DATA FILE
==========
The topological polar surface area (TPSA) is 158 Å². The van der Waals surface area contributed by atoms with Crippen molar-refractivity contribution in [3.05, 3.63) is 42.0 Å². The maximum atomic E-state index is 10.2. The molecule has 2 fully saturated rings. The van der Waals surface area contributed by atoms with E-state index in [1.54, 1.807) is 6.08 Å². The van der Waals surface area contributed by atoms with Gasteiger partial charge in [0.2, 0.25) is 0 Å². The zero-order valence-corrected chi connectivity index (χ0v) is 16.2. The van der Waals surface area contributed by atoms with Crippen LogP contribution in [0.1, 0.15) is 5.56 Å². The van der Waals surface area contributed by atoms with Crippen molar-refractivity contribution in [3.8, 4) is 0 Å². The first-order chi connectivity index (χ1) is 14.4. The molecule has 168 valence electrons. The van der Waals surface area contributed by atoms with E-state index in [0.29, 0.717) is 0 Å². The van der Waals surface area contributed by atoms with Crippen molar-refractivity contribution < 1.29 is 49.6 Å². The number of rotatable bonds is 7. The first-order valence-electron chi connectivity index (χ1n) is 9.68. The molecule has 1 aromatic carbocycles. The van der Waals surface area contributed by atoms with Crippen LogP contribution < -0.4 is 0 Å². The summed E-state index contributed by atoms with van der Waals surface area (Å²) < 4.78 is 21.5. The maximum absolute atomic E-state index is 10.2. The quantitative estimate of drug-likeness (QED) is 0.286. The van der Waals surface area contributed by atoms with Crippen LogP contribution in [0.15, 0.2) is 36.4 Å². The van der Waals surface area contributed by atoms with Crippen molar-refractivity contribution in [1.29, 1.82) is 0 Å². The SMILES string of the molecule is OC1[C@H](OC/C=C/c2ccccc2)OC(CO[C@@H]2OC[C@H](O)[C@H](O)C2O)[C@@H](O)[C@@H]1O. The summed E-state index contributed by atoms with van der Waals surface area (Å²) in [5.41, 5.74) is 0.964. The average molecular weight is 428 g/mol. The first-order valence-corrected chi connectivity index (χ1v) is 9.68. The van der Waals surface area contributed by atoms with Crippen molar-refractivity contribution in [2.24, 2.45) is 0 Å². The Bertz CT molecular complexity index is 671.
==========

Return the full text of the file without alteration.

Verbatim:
The topological polar surface area (TPSA) is 158 Å². The van der Waals surface area contributed by atoms with Crippen molar-refractivity contribution in [3.05, 3.63) is 42.0 Å². The maximum atomic E-state index is 10.2. The molecule has 2 fully saturated rings. The van der Waals surface area contributed by atoms with E-state index in [1.54, 1.807) is 6.08 Å². The van der Waals surface area contributed by atoms with Gasteiger partial charge in [0.2, 0.25) is 0 Å². The zero-order valence-corrected chi connectivity index (χ0v) is 16.2. The van der Waals surface area contributed by atoms with Crippen LogP contribution in [0.1, 0.15) is 5.56 Å². The van der Waals surface area contributed by atoms with Crippen molar-refractivity contribution in [3.8, 4) is 0 Å². The first-order chi connectivity index (χ1) is 14.4. The molecule has 168 valence electrons. The van der Waals surface area contributed by atoms with E-state index in [0.29, 0.717) is 0 Å². The van der Waals surface area contributed by atoms with Crippen molar-refractivity contribution < 1.29 is 49.6 Å². The number of rotatable bonds is 7. The first-order valence-electron chi connectivity index (χ1n) is 9.68. The molecule has 1 aromatic carbocycles. The van der Waals surface area contributed by atoms with Crippen LogP contribution < -0.4 is 0 Å². The summed E-state index contributed by atoms with van der Waals surface area (Å²) < 4.78 is 21.5. The maximum absolute atomic E-state index is 10.2. The quantitative estimate of drug-likeness (QED) is 0.286. The van der Waals surface area contributed by atoms with Crippen LogP contribution in [0.15, 0.2) is 36.4 Å². The van der Waals surface area contributed by atoms with Crippen molar-refractivity contribution in [1.29, 1.82) is 0 Å². The SMILES string of the molecule is OC1[C@H](OC/C=C/c2ccccc2)OC(CO[C@@H]2OC[C@H](O)[C@H](O)C2O)[C@@H](O)[C@@H]1O. The summed E-state index contributed by atoms with van der Waals surface area (Å²) in [5.41, 5.74) is 0.964. The average molecular weight is 428 g/mol. The first-order valence-corrected chi connectivity index (χ1v) is 9.68. The van der Waals surface area contributed by atoms with Crippen molar-refractivity contribution in [2.24, 2.45) is 0 Å². The Bertz CT molecular complexity index is 671.